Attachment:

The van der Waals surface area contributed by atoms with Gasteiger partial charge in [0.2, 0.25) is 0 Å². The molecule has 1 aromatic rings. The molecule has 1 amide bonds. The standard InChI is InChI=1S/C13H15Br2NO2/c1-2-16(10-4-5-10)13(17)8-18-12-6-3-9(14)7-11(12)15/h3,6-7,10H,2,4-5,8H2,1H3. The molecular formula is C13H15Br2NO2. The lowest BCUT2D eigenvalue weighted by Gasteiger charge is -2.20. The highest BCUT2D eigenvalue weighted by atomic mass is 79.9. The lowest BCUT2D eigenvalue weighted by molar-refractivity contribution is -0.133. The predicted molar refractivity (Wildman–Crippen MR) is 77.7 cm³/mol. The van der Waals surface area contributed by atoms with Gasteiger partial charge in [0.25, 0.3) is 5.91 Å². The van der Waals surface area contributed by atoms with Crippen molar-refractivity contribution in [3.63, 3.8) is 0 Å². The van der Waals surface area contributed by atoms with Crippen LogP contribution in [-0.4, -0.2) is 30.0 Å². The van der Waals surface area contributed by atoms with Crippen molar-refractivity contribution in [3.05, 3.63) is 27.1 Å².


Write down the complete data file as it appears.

The van der Waals surface area contributed by atoms with Gasteiger partial charge in [0.2, 0.25) is 0 Å². The molecule has 1 aromatic rings. The molecule has 1 amide bonds. The standard InChI is InChI=1S/C13H15Br2NO2/c1-2-16(10-4-5-10)13(17)8-18-12-6-3-9(14)7-11(12)15/h3,6-7,10H,2,4-5,8H2,1H3. The molecular formula is C13H15Br2NO2. The lowest BCUT2D eigenvalue weighted by Gasteiger charge is -2.20. The highest BCUT2D eigenvalue weighted by atomic mass is 79.9. The lowest BCUT2D eigenvalue weighted by molar-refractivity contribution is -0.133. The predicted molar refractivity (Wildman–Crippen MR) is 77.7 cm³/mol. The van der Waals surface area contributed by atoms with Gasteiger partial charge in [0.25, 0.3) is 5.91 Å². The van der Waals surface area contributed by atoms with Crippen molar-refractivity contribution in [3.63, 3.8) is 0 Å². The van der Waals surface area contributed by atoms with Crippen LogP contribution in [-0.4, -0.2) is 30.0 Å². The van der Waals surface area contributed by atoms with Crippen molar-refractivity contribution in [3.05, 3.63) is 27.1 Å².